In addition to our CEDR Chambers group of mediators, CEDR has a 120-strong mediator panel in the UK and another 40 or so around the world. The reality is though that many lawyers don’t realise this as they find a ‘favourite’ mediator and then almost never deviate from using that person in their cases. It’s understandable why this happens but it’s also a huge risk.
It’s understandable as we know that a track record is usually the most important reason why lawyers will appoint a mediator to a case. Disputes are difficult enough to manage in the first place and when you add to this a nervous client then the last thing an external lawyer might want to do is use an untested mediator to help resolve their matter. I know this from personal experience having been used as a mediator five times in the same year by the same lawyer. However in the long term, this is risky behaviour – how do you know that your favourite mediator will always be the best suited in experience, knowledge or even temperament to a particular case? Whilst as a mediator I am always grateful and flattered to have lawyers come back and work with me again, I also want them to be doing the best for their clients and that means considering if a different mediator might be better in a specific instance.
It sounds slightly overstated to say “be brave” when looking at mediators – but you don’t always have to make the same choice. You can develop a strategy to look at different mediators, get a recommendation about who is good from colleagues but also consider their background, the processes they use and other factors (e.g. are they Civil Mediation Council [CMC] Registered?).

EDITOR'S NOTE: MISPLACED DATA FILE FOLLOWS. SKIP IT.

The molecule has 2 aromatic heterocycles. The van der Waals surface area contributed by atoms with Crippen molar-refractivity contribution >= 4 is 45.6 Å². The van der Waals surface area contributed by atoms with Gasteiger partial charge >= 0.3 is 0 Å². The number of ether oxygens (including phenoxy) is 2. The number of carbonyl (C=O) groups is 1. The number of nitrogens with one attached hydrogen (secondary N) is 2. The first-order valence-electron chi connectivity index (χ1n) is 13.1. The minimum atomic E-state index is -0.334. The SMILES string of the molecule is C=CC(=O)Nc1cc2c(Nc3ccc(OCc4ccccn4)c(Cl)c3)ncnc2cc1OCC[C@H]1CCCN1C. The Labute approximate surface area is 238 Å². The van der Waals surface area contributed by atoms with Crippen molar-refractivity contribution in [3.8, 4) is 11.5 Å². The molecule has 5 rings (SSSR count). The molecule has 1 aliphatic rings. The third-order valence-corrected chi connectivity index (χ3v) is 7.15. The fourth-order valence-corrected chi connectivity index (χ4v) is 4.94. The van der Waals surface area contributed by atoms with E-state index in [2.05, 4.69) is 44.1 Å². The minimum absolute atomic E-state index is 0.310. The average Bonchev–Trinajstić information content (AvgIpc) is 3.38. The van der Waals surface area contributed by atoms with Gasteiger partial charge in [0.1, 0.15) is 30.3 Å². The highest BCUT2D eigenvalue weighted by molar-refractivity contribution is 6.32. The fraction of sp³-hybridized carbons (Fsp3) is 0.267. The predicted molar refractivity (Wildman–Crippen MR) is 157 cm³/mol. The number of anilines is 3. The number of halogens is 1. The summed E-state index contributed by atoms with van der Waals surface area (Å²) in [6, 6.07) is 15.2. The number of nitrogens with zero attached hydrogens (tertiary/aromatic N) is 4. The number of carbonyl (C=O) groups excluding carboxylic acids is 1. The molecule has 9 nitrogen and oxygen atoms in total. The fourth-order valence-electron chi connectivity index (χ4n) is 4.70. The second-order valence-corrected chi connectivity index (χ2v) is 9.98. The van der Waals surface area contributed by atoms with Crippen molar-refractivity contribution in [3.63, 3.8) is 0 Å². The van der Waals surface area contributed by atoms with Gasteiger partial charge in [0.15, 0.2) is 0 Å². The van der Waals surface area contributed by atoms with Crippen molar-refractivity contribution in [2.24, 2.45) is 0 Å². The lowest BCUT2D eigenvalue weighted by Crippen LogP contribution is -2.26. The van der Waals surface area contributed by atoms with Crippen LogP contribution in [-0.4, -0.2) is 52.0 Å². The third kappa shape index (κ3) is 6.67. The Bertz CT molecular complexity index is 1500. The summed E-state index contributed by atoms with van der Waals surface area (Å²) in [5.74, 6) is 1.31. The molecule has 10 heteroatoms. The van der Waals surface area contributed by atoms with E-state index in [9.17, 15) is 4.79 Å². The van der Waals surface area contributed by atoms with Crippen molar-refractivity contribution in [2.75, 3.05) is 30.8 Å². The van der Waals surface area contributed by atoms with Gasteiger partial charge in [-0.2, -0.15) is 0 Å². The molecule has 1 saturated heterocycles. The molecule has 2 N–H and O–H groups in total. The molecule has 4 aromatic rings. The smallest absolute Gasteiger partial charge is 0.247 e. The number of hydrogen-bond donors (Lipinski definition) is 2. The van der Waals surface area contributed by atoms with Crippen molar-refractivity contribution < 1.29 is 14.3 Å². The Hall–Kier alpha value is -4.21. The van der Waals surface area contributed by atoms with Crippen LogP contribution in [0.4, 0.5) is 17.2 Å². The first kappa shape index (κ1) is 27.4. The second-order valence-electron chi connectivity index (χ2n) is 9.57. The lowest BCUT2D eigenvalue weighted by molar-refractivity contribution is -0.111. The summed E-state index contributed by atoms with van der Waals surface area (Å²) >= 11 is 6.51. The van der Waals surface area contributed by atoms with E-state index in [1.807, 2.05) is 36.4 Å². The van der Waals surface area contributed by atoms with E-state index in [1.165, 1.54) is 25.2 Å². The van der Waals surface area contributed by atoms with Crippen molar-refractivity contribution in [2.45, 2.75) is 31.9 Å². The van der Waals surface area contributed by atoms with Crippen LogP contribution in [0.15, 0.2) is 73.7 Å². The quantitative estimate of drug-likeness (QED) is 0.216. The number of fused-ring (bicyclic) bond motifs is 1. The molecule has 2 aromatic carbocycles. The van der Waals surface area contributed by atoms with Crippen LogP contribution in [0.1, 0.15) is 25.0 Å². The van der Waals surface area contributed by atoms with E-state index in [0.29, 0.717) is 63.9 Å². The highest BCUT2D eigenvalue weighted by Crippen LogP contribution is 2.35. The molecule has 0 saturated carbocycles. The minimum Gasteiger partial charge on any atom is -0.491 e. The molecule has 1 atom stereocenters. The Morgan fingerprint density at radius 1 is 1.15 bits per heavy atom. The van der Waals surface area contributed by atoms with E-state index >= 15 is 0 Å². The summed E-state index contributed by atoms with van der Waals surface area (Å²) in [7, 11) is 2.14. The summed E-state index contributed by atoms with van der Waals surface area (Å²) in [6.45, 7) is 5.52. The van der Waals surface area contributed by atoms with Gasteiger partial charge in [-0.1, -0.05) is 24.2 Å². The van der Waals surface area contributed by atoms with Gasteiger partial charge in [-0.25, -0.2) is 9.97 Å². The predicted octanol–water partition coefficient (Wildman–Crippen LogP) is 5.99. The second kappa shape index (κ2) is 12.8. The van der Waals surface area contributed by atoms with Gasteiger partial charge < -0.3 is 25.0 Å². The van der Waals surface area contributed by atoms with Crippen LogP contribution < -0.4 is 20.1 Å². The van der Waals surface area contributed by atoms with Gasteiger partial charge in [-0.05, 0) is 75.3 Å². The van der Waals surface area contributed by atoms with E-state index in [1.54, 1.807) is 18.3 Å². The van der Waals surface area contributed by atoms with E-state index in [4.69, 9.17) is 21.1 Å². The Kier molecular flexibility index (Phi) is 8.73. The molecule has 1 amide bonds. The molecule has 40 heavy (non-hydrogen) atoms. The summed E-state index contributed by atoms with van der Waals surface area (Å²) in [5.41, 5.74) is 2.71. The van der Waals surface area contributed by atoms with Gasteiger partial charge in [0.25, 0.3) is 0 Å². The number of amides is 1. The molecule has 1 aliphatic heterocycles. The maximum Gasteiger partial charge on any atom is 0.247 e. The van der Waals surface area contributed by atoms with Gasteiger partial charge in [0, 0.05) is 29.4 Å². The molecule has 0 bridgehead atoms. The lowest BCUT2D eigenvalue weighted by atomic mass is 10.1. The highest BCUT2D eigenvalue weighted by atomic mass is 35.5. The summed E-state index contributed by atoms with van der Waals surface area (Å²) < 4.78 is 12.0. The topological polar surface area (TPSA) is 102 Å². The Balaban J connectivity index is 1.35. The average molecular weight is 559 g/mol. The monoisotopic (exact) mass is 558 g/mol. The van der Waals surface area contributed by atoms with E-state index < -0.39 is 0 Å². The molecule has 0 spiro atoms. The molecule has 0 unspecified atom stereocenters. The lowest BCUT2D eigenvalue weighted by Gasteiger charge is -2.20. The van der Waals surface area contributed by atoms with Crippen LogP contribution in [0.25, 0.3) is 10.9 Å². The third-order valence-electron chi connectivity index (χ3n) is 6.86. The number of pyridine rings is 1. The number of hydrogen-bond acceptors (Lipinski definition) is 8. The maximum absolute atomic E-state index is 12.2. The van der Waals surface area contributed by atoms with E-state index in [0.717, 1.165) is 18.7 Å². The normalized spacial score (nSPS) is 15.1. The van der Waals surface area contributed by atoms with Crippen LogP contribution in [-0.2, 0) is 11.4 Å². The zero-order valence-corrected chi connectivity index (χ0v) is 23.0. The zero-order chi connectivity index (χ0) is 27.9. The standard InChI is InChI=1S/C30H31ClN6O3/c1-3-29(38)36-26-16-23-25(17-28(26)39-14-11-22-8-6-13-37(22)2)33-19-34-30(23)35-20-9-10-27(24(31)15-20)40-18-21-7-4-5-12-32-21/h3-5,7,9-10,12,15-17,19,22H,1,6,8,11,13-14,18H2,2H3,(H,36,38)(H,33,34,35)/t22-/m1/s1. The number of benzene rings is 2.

It takes a lot for CEDR to invite a mediator on to its managed panel – and this entirely done to give lawyers and clients peace of mind. First, they must have done CEDR’s internationally recognised Accreditation (which is done by taking the Mediator Skills Training course – where there is an 80% pass rate). Then they must have developed their own mediation practice to the extent that CEDR regards them as having proven their ability and that there will be demand in the legal marketplace for their skills. Each mediator must as a minimum have reached and maintain the standard set by the CMC for registration but beyond that is evaluated through feedback after each mediation.
Feedback is important for more than one reason. It enables CEDR to judge which out of its 120 mediators would be most appropriate to recommend to a lawyer for their case (based on the mediator’s noted experience, style and performance). Also through the monitoring of feedback CEDR is also able to ensure it only works with mediators who are performing well.
So whilst I would not say to turn your back on your favourite mediator, you should also keep in mind that there may be others who are just as good or who might, in a certain situation, be a better fit for you and your client and have a better shot at helping find a resolution.